This package estimates exploratory, confirmatory, and semi-exploratory factor
analysis models via a genetic algorithm, namely
This use of a genetic algorithm is tantamount to restricted optimization with
virtually unlimited possibilities for restrictions. In particular, semi-exploratory
factor analysis, which is new to the literature, minimizes a discrepancy function
subject to a restriction on the number of exact zeros in each column of the
primary pattern matrix but does not require that the locations of the zeros
be specified in advance (as in confirmatory factor analysis). FAiR encourages
the use of inequality restrictions on functions of multiple parameters to
characterize testable hypotheses.
|License:||AGPL (>= 3.0) but see the LICENSE file for details|
Let the factor analysis model in the population be
Sigma = Omega(beta Phi beta' + Theta)Omega
where Sigma is the covariance matrix among outcome variables, Omega is a diagonal matrix of standard deviations of the manifest variables, beta is the primary pattern matrix (calibrated to standardized variables) with one column per factor, Phi is the correlation matrix among the primary factors, and Theta is the diagonal matrix of uniquenesses, which is fully determined by beta, Phi, and the requirement that the matrix within parentheses has ones down its diagonal. Hence, beta Phi beta' + Theta is the model's purported correlation matrix among outcome variables as a function of the factors.
Each of the matrices on the right-hand side is a parameter to be estimated, and unlike many structural
equation modeling programs, there is no mechanism for “translating” the model from a path
diagram or otherwise avoiding the matrix algebra representation of the model. On a technical
programming note, each of these matrices is represented by a
parameter-class in FAiR,
which includes a slot for the (proposed) estimate but also includes slots for ancillary information.
The usual steps to estimate and interpret a factor analysis model are as follows:
0. Get your data into R somehow. It is best to load the raw data in one of the usual
read.spss, etc.) and the
read.cefa function can also be used if your data are saved in the format
used by CEFA 2.0. If you only have a covariance matrix, then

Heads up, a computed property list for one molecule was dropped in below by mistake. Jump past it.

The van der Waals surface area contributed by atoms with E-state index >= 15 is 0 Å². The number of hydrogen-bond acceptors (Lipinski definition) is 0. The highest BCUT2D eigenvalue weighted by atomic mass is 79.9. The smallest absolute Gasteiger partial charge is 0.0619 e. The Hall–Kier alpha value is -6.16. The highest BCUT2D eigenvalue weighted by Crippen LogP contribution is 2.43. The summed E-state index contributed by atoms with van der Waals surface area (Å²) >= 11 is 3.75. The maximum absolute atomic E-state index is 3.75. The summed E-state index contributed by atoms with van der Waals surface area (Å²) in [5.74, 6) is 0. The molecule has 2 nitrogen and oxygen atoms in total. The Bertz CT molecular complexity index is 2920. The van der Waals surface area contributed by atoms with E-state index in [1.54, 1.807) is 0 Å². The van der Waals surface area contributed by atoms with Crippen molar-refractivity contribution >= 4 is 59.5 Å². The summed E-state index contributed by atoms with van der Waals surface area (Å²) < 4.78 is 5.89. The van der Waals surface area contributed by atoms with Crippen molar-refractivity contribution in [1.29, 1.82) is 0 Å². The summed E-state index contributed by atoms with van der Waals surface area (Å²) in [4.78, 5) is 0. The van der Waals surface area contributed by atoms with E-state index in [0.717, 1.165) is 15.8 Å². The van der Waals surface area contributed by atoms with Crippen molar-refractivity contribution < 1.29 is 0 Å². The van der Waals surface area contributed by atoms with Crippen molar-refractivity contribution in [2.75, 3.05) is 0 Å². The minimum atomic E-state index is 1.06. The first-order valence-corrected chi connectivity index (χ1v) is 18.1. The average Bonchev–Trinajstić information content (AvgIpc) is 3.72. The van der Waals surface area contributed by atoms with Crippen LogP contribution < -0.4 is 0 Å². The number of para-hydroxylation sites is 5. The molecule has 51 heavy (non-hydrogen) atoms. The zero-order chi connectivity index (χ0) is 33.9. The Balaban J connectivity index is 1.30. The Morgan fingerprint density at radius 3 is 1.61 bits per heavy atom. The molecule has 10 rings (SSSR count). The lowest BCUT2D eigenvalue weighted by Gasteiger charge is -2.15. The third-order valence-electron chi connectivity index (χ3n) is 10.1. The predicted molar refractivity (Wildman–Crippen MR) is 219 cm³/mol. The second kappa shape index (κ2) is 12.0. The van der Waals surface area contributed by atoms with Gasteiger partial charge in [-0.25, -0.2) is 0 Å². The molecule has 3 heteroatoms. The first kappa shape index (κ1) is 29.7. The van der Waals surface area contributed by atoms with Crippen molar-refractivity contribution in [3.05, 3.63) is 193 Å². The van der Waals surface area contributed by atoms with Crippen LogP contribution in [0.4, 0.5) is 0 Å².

can be used to load it into R.
make_manifest to construct the left-hand side of
the factor analysis model, namely an S4 object to house the sample estimate of Sigma
and some other information (e.g. number of observations).
make_restrictions to establish the additional restrictions to
be imposed on the right-hand side of factor analysis model, inclusive of whether the model
is exploratory, semi-exploratory, or confirmatory and what discrepancy function
to use. There is an extensive GUI that pops up when
called to guide you through this step. FAiR differs fundamentally from other factor
analysis software in that it permits you to impose inequality restrictions on functions of
beta and Phi. Hence, the
restrictions-class is critical
to the way FAiR is programmed internally and houses S4 objects representing each of the
matrices to be estimated.
Factanal to estimate the model and thereby produce estimates of
Omega, beta, Phi, and Theta.
4. (exploratory factor analysis only) Call
Rotate to choose
a transformation matrix (T) for the factors. There is an extensive GUI that pops up when
Rotate is called to guide you through this step. Again,
differs fundamentally from other approaches to factor rotation in that it permits you to
impose inequality restrictions on functions of parameters when searching for T.
5. Call the usual post-estimation methods to interpret the estimates, like
pairs,FA-method, etc., and call
model_comparison to see the test statistics and fit indices.
The vignette has additional information regarding the pop-up menus produced in step 2 by
make_restrictions and in step 4 by
vignette("FAiR") to read it. The primary examples are in
## See the examples for Factanal() and Rotate()
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